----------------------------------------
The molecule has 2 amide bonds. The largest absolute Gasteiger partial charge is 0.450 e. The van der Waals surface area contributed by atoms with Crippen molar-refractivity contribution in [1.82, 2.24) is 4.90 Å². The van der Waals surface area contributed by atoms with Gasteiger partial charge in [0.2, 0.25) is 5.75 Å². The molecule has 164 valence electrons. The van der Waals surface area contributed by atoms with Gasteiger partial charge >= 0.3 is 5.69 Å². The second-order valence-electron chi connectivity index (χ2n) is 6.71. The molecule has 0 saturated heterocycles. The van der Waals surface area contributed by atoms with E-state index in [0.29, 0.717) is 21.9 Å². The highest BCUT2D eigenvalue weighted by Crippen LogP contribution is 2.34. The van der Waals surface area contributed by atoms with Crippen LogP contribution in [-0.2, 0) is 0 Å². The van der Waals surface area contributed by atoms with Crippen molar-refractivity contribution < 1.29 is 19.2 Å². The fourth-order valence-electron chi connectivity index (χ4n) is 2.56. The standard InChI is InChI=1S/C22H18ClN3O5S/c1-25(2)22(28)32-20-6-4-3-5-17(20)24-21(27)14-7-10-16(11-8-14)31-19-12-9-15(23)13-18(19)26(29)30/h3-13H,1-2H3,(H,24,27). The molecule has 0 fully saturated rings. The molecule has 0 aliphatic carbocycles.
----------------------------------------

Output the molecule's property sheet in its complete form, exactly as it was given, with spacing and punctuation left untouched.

The molecule has 2 amide bonds. The largest absolute Gasteiger partial charge is 0.450 e. The van der Waals surface area contributed by atoms with Crippen molar-refractivity contribution in [1.82, 2.24) is 4.90 Å². The van der Waals surface area contributed by atoms with Gasteiger partial charge in [0.2, 0.25) is 5.75 Å². The molecule has 164 valence electrons. The van der Waals surface area contributed by atoms with Gasteiger partial charge >= 0.3 is 5.69 Å². The second-order valence-electron chi connectivity index (χ2n) is 6.71. The molecule has 0 saturated heterocycles. The van der Waals surface area contributed by atoms with E-state index in [0.29, 0.717) is 21.9 Å². The highest BCUT2D eigenvalue weighted by Crippen LogP contribution is 2.34. The van der Waals surface area contributed by atoms with Crippen LogP contribution in [-0.2, 0) is 0 Å². The van der Waals surface area contributed by atoms with Crippen molar-refractivity contribution < 1.29 is 19.2 Å². The fourth-order valence-electron chi connectivity index (χ4n) is 2.56. The standard InChI is InChI=1S/C22H18ClN3O5S/c1-25(2)22(28)32-20-6-4-3-5-17(20)24-21(27)14-7-10-16(11-8-14)31-19-12-9-15(23)13-18(19)26(29)30/h3-13H,1-2H3,(H,24,27). The molecule has 0 fully saturated rings. The molecule has 0 aliphatic carbocycles.